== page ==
The recent redesign might have seemed like a good idea at the time for YouTube, but it’s been met with little to no support. Might it have something to do with YouTube announcing its new availability on Apple’s tvOS platform, allowing itself to be natively available on the Apple TV for viewers to stream live? Possibly.
But what’s more likely is that it just took YouTube too long to fall in line with the trends.
YouTube has been available as an app on the Apple TV for years, but it has never truly felt intuitive. The navigation was shaky, the design was outdated and the experience left much to be desired. Just because they recently decided to shape things up and become more in-line with its look on other video streaming apps doesn’t mean it gets a pass.
For too long, the YouTube app on Apple TV looked too much like its desktop counterpart that it didn’t feel right to use on the Apple TV — especially when the sensitive remote of the Apple TV made search, scrolling and scrubbing nearly an impossible feat.
So what are other video streaming app designs doing right?
A new redesign hit Hulu iOS devices this summer including its video streaming app designs on TV. They also launched live video streaming capabilities that are now merging with the iOS apps themselves.
The new design saw a change to the app store page, integrating the signature seafoam green color across all platforms. And to stand out from the competition, Hulu got rid of the grid style set up of showing viewers its shows. Now, it shows users a personalized selection.
This selection is based on past viewing experiences, but also on a set of preferences the user sets up when they first launch the app. This intuitive, machine-learning algorithm offers ideal personalization.
After onboarding, a completely personalized homepage is offered to users. It’s fun. It’s fresh. It’s engaging. You can then move across the screen to find additional categories including recently watched, live video streaming options, and genre-specific categories.
The colors used throughout are light and immersive. Shows are easy to find, words are easy to read, and looking up past favorites is seamless. Plus, the algorithm never stops! It’s constantly scouring your history and creating new viewing experiences for you to choose from.
The smooth navigation and clean interface make scrolling through this app on your television and Android or iPhone devices a breeze — an instant success in the video streaming app world.
Ah, Netflix. Ye ol’ faithful.
Netflix was one of the first video streaming apps to hit the scene, and it’s one that doesn’t disappoint — for the most part.
This dark, sleek and exciting app design gives off a dim glow on the television screen — with its black background and bright red text. It’s simple and seamless as it loads.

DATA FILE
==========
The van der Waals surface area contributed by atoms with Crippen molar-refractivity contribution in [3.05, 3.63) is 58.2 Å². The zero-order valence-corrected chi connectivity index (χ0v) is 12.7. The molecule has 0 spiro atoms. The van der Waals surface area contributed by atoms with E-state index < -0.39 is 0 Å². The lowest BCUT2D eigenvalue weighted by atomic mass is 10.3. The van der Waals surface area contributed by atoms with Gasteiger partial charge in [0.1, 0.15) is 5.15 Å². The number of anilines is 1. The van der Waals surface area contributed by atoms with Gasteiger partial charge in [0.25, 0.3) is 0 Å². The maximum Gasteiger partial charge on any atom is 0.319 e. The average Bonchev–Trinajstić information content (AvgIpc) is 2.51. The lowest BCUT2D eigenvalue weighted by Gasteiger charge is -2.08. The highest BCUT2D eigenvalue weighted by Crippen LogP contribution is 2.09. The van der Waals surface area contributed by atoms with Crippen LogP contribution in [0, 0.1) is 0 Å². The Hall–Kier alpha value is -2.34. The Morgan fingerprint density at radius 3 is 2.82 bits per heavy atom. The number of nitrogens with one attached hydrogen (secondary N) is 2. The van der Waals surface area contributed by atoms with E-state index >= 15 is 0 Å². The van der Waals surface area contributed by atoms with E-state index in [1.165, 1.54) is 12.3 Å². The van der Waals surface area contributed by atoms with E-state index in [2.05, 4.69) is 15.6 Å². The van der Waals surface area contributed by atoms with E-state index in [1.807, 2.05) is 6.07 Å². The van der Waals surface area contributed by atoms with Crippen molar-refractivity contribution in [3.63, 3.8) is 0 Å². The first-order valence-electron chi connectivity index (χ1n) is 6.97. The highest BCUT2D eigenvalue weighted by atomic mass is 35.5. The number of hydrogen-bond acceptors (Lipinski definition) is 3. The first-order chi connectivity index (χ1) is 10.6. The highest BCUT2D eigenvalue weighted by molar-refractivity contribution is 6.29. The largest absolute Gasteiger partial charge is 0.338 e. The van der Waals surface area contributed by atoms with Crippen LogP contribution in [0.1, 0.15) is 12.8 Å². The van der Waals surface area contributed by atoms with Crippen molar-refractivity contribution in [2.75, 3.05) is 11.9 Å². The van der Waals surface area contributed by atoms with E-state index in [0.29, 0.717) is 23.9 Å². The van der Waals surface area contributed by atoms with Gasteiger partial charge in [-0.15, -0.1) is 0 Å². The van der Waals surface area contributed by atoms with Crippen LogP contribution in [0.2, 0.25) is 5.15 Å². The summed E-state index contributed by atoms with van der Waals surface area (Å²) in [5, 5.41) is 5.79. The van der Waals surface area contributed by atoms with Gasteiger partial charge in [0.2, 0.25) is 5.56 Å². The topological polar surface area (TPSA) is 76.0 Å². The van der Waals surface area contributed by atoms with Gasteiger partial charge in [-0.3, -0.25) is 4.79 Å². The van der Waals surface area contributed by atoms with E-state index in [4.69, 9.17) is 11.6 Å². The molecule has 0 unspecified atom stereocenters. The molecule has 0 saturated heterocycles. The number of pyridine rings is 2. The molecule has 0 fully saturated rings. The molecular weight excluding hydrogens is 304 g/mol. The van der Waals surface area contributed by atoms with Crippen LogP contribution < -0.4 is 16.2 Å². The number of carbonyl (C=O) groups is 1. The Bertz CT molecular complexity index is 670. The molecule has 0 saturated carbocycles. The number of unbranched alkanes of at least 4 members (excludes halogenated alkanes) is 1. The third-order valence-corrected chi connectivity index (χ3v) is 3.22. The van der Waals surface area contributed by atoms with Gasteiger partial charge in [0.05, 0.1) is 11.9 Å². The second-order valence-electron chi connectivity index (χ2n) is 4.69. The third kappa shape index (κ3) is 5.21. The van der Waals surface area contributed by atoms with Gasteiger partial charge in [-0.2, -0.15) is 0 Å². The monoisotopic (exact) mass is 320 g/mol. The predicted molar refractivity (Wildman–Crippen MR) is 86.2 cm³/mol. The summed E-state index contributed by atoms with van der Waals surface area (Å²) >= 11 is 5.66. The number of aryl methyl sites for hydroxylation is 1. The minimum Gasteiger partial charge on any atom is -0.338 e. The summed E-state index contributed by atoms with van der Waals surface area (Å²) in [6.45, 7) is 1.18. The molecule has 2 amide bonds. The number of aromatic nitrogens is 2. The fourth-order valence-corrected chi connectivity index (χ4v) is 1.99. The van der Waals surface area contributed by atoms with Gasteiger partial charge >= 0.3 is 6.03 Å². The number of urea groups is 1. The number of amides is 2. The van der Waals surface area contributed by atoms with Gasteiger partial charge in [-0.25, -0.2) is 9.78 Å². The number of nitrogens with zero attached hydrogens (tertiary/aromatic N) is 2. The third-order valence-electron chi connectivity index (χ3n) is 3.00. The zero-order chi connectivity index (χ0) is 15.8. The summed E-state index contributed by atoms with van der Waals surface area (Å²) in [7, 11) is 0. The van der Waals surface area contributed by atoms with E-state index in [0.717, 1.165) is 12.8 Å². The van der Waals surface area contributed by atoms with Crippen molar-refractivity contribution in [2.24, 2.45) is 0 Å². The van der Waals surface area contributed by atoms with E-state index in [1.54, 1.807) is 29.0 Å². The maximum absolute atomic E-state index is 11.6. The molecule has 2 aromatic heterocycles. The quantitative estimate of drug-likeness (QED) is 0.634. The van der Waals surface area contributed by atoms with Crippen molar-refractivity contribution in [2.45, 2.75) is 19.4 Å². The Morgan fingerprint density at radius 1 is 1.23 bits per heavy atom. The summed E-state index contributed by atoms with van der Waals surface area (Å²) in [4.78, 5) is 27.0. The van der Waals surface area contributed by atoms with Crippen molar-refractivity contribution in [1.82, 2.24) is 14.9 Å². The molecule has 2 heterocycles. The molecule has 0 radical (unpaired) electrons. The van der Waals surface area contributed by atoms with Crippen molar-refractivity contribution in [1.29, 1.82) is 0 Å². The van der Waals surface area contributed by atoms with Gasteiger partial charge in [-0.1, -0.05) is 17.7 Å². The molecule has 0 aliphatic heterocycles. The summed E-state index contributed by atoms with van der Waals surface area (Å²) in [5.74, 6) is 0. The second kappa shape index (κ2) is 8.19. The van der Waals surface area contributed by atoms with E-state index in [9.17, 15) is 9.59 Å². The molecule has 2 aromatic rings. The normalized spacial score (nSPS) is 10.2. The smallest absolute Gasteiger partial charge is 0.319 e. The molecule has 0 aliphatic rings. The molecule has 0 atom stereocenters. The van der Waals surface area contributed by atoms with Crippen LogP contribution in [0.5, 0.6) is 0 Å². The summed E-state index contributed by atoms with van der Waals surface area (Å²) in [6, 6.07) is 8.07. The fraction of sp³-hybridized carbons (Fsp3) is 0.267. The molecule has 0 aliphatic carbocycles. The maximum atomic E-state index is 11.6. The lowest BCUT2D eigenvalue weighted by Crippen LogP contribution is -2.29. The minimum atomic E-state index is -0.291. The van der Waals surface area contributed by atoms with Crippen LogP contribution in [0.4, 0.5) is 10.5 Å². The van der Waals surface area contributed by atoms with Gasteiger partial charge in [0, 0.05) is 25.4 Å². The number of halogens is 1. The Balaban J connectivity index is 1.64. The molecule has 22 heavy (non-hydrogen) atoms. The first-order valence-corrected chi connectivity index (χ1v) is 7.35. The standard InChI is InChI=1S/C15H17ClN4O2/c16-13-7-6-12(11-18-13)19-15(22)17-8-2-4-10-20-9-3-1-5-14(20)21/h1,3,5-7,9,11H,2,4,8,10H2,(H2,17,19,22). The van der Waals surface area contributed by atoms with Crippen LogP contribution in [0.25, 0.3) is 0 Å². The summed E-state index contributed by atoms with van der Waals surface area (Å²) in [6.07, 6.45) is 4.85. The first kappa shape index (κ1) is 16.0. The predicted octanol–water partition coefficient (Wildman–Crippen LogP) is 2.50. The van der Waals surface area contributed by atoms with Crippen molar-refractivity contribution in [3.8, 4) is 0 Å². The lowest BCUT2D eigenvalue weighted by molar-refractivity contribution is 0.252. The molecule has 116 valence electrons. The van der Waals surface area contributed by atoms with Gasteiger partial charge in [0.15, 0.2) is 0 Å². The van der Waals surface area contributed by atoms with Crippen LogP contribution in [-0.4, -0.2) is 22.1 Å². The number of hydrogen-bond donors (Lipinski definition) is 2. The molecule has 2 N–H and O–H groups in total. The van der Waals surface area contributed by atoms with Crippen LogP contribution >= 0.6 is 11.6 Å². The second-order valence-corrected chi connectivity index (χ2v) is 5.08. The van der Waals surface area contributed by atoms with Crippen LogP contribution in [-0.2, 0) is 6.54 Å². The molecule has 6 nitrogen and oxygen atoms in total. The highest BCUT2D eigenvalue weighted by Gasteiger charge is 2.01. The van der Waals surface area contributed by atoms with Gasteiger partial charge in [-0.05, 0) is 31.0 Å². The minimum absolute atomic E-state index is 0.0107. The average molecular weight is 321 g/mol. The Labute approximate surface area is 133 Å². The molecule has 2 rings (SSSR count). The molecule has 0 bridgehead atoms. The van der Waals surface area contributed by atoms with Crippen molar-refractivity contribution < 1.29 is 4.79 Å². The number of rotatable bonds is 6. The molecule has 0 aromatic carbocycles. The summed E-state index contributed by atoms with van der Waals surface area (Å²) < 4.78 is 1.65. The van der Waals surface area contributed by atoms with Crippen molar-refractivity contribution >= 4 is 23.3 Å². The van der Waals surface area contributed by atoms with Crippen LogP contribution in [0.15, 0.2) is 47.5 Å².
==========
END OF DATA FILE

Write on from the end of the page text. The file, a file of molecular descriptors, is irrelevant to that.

And then you hear the “dun dun” and you know it’s time to party.
When the main screen opens up, you are shown a grid-style of television and movie offerings. At the top, you have a preview for an upcoming movie or show by Netflix which plays automatically and can take away slightly from the overall experience., but it’s easily fixed by scrolling down.
You’re then given an array of options which include jumping back into shows you’ve watched, shows recommended for you based on past viewing, and genres for you to choose from. Each show or movie gets its own little square, and you can learn more by hovering or clicking.
Once it comes to choosing the video you want to see, you’re brought to a screen that allows you to choose seasons, episodes, watch a trailer, read the description and more. Netflix wants to make sure you’ve got all the information necessary before you dive in.
Sometimes load times are a bit laggy with the Netflix app, but it’s easy to get over. And the automatic playback when an episode finishes is great.
Overall, the Netflix app is simple and effective. It gives users exactly what they want, exactly where they want it.
The user experience is mighty flawless with this one.
Hulu has boomed in recent months, but Amazon Prime Video is also a hearty contender in the race for best video streaming service.
Much like Netflix, it utilizes a lot of dark colors and a grid layout to showcase its content. And it simplifies the options users can choose from, dividing its content easily into the “Home” screen, “TV Shows” screen and “Movies” screen.
This interface is extremely intuitive and easy to navigate. Simply scroll through the big blocks of content and pick what’s right for you. It is one of the easier to understand interfaces on this list, and therefore has a high likability rating.
In December when it went live on Apple TV, it became the most downloaded app in its first week of launching.
If that doesn’t prove its a design that sells, I don’t know what will.
In short? Yes. Apple CEO Tim Cook got it right in 2016 when he said the future of TV was in apps. That’s how the majority of us absorb content these days. Very few users watch cable TV, and younger generations certainly favor the cheaper, video streaming options like Netflix and Hulu to get their content fix.
But they wouldn’t be half as successful if their designs weren’t as modern, intuitive and engaging as they are. But what goes into a good video streaming app design?
There are a number of popular video streaming services out there like Hulu, Netflix and Amazon Prime Video. These services offer a fully-integrated design that is sophisticated, smart and sharp. But others have been slow to update their designs for the 2018 audience.
YouTube is a prime example of a video streaming app that took too long to give users the design they deserved — even if it was just on Apple TV. This jumbled, outdated and disorganized mess of an interface led to backlash that proved users were ready to drop their loyalty if designs weren’t up to par.
In the future, video streaming app designers will need to continue listening to users and getting feedback. Technologies are evolving and this tech needs to evolve along with it. If you're investing time and money in a multimedia app for your consumers, make like Netflix and Amazon and stay ahead of the design curve to bring the best possible product to your users.